Furlan M, Schwarzbach J, 2009, "Attention increases input gain when processing motion coherence" Perception 38 ECVP Abstract Supplement, page 19
Attention increases input gain when processing motion coherence
M Furlan, J Schwarzbach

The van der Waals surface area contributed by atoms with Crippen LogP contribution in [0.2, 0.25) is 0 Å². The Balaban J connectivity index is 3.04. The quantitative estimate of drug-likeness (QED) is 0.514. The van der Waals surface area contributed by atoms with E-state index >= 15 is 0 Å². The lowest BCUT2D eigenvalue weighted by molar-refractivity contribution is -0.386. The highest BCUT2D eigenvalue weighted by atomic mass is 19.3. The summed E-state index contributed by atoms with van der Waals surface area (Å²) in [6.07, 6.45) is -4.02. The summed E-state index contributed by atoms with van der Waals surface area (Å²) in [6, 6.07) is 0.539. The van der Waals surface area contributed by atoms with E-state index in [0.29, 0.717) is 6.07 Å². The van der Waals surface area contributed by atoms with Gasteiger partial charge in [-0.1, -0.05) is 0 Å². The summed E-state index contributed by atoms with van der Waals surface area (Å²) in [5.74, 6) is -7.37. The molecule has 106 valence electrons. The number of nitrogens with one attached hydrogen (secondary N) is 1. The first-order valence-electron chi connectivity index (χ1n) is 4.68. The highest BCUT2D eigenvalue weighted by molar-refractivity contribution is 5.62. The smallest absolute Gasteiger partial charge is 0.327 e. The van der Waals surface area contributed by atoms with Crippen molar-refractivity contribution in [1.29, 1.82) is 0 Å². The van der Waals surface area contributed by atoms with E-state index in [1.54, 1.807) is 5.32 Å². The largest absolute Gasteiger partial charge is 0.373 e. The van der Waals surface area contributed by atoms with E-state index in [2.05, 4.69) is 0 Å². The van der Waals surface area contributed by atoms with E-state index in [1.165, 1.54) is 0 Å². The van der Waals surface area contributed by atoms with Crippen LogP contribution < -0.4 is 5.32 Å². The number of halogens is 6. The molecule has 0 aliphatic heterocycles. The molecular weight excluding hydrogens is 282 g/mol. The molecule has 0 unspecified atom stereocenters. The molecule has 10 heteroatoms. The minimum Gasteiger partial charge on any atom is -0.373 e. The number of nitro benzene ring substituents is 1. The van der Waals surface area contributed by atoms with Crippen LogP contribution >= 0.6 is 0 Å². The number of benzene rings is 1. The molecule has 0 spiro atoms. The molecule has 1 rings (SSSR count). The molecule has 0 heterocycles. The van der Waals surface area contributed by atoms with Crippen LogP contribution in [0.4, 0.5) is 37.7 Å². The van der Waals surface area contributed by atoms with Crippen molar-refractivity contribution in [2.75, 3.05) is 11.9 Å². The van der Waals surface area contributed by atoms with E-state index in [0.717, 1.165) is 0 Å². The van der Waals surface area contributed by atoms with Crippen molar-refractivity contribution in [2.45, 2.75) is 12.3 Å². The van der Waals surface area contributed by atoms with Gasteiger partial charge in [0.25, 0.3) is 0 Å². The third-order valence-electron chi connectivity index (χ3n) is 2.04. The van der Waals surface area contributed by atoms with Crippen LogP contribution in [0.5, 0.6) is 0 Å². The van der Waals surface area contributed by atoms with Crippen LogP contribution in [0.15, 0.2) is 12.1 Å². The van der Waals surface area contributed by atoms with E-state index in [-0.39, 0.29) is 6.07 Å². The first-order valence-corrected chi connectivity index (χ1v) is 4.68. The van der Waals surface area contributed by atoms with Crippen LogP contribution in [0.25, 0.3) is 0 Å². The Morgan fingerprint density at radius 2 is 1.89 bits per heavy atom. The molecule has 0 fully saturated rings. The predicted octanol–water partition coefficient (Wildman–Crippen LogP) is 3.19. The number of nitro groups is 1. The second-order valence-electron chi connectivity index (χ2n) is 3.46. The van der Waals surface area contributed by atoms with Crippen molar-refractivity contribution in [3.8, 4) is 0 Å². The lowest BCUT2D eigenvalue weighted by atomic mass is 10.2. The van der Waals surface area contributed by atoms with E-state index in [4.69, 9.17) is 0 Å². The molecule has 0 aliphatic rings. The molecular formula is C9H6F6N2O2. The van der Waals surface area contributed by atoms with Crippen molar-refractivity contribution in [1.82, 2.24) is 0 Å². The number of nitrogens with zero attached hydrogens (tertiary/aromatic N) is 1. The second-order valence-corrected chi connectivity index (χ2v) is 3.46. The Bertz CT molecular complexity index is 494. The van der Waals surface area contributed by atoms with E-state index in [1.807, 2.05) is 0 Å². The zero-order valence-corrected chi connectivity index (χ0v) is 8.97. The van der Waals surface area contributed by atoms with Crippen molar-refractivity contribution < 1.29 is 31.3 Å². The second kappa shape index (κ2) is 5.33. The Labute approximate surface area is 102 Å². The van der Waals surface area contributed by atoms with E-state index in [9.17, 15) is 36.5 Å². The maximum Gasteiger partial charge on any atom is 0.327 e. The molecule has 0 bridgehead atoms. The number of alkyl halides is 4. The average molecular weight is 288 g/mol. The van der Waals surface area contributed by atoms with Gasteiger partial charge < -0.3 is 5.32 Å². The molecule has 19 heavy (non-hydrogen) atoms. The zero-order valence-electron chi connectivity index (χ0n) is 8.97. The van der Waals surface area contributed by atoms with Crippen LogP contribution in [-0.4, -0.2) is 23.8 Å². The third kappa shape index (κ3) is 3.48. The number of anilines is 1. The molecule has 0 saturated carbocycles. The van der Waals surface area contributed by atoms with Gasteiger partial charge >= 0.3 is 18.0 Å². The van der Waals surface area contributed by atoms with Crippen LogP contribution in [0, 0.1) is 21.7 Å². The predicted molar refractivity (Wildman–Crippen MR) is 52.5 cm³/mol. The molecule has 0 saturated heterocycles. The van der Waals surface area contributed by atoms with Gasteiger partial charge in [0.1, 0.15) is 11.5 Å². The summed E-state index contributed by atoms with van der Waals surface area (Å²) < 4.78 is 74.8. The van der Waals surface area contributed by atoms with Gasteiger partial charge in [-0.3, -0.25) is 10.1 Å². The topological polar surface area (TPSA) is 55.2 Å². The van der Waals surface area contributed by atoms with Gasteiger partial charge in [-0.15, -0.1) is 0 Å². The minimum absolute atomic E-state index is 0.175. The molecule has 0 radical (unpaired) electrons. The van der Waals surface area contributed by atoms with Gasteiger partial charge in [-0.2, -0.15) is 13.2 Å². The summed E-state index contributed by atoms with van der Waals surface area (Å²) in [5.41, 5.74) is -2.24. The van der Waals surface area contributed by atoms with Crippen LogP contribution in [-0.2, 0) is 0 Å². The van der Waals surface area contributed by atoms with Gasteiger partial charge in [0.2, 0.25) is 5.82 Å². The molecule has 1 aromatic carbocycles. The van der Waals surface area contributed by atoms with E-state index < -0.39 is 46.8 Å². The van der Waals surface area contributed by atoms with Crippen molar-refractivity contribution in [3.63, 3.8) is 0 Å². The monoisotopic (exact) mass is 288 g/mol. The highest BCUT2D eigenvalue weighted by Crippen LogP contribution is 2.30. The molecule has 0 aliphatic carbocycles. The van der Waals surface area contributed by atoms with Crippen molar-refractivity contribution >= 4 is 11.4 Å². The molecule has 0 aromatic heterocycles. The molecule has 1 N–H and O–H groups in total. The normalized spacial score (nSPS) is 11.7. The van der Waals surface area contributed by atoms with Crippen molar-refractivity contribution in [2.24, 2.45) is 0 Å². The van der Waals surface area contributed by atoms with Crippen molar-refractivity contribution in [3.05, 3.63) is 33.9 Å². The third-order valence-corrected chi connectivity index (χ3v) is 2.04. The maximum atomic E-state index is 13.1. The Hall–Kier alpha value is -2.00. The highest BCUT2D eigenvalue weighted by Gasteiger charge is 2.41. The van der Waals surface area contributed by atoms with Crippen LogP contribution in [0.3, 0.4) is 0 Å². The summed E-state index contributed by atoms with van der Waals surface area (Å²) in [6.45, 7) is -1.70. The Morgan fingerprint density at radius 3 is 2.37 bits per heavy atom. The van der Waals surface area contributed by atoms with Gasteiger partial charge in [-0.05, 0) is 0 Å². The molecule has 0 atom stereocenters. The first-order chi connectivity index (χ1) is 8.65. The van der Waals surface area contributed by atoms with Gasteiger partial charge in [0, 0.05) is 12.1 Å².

Several alternative models try to explain how attention affects sensory processing. Attention is thought to enhance the representation of attended stimuli by increasing the stimulus strength (input gain model) or by multiplying the neuronal response (output gain model) or by stimulus-unspecific activity increase (baseline shift model). We used high-field functional magnetic resonance imaging (fMRI) at 4T in seven participants to test how attention affects the blood-oxygen-level dependent (BOLD) signal in middle temporal (MT) and medial superior temporal areas (MST) to attended or ignored low-contrast moving dots in the periphery. In an event-related design participants either judged the predominant direction of the dots or they were engaged in a central task. In both tasks moving dots were present and coherence was parametrically varied. Behavioural results produced clear coherence-response functions. BOLD responses showed that only intermediate motion coherence levels (25% and 50%) profited from attention, while the lowest (12.5%) and the highest (100%) levels did not. This suggests that attention increases behavioural performance in motion processing by increasing the input strength of motion signals.
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